This week, Stephen Hawking was awarded the Copley Medal, and the BBC took the opportunity to broadcast the Today Show direct from the Royal Society, in what seemed to me a fairly amateurish production. Professor Peter Coles reprised his usual and welcome role as an anti-Hawking-hype nay-sayer. Another commentator (sorry, I’ve forgotten whom) made the crucial point that Newton, Einstein and Maxwell really invented entire new disciplines of physics with reverberations in almost everything we physicists do. In contrast, Hawking’s most famous work, on black hole radiation and quantum cosmology, consolidated existing strands (and is no less brilliant for that).
Much of the rest of the show felt like it was being broadcast from Heatheringfarnborough Village Hall with a strangely patronizing John Humphries leading on an incoherent and somewhat reactionary audience. The low point to me was a supposed discussion between the equally-exasperating Bryan Appleyard and Lewis Wolpert. Appleyard sets up the straw man of “scientism”, the idea that we scientists think that all questions have scientific answers, and for his part Wolpert manages to fall into the rhetorical trap. (I agree with almost everything Wolpert, like Richard Dawkins, says. I just wish they each would learn to say it in a less annoying way.)
Appleyard correctly points out that trying to ask scientific questions about, say, the pursuit of stem cell research or abortion, involves a category error: whether a lump of cells is “a human being” is not a question that has a scientific answer, since there is no well-specified scientific definition of the rather fuzzy concept of “human being”.
Perhaps coincidentally, BBC4’s In Our Time featured a discussion of the Speed of Light. (I will resist calling it “illuminating”…). John Barrow made an excellent analogy between a light wave and a crime wave. In a sound wave, particles are moving closer together or further apart; in a water wave they are mostly moving up and down. But a light wave, rather, is a wave of quantum-mechanical information which changes the probabilities that receptors in our eyes, or CCD chips in our cameras, will interact with the incoming photons.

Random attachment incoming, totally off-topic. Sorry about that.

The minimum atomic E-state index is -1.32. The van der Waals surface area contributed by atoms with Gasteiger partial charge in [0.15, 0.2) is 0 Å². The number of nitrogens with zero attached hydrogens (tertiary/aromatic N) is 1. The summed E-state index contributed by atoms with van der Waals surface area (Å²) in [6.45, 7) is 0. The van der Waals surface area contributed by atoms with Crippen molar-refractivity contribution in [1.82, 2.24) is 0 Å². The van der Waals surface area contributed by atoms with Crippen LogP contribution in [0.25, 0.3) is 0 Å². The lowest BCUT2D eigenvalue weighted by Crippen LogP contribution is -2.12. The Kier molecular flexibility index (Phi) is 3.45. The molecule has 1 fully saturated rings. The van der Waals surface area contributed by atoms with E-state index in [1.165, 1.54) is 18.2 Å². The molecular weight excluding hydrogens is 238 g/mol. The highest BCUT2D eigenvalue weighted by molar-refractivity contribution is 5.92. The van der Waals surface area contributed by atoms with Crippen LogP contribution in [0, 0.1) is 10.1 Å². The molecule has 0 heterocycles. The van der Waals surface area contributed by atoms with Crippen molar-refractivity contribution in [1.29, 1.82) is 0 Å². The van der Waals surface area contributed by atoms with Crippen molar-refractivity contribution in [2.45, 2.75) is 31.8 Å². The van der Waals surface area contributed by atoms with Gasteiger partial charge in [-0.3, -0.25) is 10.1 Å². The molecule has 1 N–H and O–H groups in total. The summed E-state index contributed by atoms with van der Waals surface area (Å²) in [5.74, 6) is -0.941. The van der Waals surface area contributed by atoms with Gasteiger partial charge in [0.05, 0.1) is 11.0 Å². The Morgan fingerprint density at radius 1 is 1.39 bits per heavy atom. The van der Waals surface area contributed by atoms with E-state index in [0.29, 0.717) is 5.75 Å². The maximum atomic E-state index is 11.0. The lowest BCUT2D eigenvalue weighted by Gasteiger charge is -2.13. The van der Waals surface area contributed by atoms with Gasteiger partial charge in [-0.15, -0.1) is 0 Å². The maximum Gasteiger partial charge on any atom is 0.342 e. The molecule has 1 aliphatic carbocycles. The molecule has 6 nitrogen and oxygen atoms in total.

Jocelyn Bell Burnell discussed the infamous “twin paradox” of relativity — but she didn’t actually explain why it’s a paradox! Consider a pair of twins, and send one out on a very fast spaceship, moving near the speed of light. If that twin turns around and comes back to earth, she’ll find that she’s much older than the sister she left behind. Why? Relativity states that moving clocks run slow, so the moving twin ages more slowly than the earthbound twin. But it’s not yet a paradox — that comes in when we remember that relativity also says that motion at a constant velocity is completely relative. That is, while the twins are moving away from one another, the space traveller would equally well say that her earthbound sister’s clocks are running slow compared to hers! But (here’s the paradox) if the situations are symmetric, how come the outcome is different? Why is the travelling twin older? The answer is that the situation isn’t really symmetric between the twins at all: the moving twin had to accelerate her spaceship with respect to the earth when she leaves, again when she turns around, and then finally when she returns, accelerations that the stay-at-home twin doesn’t undergo.
Finally, my review of Davies’ Goldilocks Enigma has made it to the top of the “Arts & Letters Daily” aggregator (look for “cosmic evolution”). Thanks to those of you who’ve read it and sent me comments; please feel encouraged to post them here for others to read.
Update: Bryan Appleyard elucidates a slightly more nuanced position in the comments.
BBC4 let us spend a night with my New Jersey homeboy, Bruce Springsteen.